Francis Currey, one of the three living World War II Medal of Honor recipients and whose likeness was used to create Medal of Honor G.I. Joe in 1998, died on Tuesday. He was 94.
Currey, a native of Selkirk, New York, joined the U.S. Army when he was just 17. He was in Belgium during the Battle of the Bulge in 1944 as an automatic rifleman with the 3rd Platoon.
On Dec. 21, 1944, as German tanks approached Currey and his company while they were guarding a bridge crossing, Currey found a bazooka in a nearby factory. He crossed the street to secure rockets during an intense fight from enemy tanks and infantrymen. With the help of a companion, Currey knocked out a tank with one shot.
Moving to another position, Currey killed or wounded three German soldiers standing in the doorway of an enemy-held house. He emerged from cover and alone advanced to within 50 yards of the house. He ended up rescuing five Americas who were trapped and taking fire inside a building.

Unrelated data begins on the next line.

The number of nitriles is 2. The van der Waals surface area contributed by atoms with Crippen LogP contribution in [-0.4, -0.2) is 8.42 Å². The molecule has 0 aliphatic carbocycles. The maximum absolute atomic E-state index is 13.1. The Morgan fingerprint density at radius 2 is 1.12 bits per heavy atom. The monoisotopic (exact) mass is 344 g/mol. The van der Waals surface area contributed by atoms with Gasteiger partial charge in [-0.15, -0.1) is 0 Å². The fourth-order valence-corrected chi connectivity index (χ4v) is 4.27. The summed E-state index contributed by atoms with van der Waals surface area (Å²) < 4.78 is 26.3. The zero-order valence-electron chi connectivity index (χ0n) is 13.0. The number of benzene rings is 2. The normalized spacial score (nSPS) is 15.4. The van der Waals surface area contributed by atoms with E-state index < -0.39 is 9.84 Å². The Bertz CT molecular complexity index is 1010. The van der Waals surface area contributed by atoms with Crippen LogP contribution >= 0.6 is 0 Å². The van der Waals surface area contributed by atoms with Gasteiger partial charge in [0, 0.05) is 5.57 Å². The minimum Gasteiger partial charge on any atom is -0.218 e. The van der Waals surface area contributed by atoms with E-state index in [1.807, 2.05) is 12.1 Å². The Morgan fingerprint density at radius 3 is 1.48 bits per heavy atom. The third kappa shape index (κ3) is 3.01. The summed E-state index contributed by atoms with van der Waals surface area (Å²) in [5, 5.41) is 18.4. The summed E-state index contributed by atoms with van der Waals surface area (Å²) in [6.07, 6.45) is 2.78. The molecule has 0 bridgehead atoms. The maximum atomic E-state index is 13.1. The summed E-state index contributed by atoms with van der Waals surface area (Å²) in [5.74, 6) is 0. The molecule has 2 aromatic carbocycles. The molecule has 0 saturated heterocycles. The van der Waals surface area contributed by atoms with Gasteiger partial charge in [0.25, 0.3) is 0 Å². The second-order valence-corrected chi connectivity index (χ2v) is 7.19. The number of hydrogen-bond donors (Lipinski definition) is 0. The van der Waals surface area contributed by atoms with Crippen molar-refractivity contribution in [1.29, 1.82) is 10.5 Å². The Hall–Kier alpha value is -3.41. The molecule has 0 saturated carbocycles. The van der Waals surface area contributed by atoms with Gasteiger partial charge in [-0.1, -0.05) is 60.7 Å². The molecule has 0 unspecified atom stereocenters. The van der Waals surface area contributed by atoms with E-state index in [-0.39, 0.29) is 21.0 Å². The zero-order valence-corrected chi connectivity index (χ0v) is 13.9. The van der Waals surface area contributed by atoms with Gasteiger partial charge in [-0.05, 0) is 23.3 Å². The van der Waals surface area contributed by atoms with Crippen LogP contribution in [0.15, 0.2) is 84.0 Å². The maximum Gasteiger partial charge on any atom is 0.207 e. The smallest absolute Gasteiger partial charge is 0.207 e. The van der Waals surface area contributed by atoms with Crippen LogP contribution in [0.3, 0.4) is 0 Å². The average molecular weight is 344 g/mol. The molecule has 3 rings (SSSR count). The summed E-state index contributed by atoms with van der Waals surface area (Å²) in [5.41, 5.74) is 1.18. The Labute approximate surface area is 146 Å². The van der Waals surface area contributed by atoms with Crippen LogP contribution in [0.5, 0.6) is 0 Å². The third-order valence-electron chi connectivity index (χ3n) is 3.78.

According to his biography on the Congressional Medal of Honor website, "Sgt. Currey was greatly responsible for inflicting heavy losses in men and material on the enemy, for rescuing 5 comrades, 2 of whom were wounded, and for stemming an attack which threatened to flank his battalion's position."
Currey received the Medal of Honor near Reims, France, on July 27, 1945, when he was 20 years old.
After being discharged from the Army in 1946, he served as a counselor in the Veterans Administration. He also owned a landscaping business.
He is survived by his widow and children.
The other two living World War II Medal of Honor recipients still alive are Charles Coolidge in Tennessee and Hershel "Woody" Williams.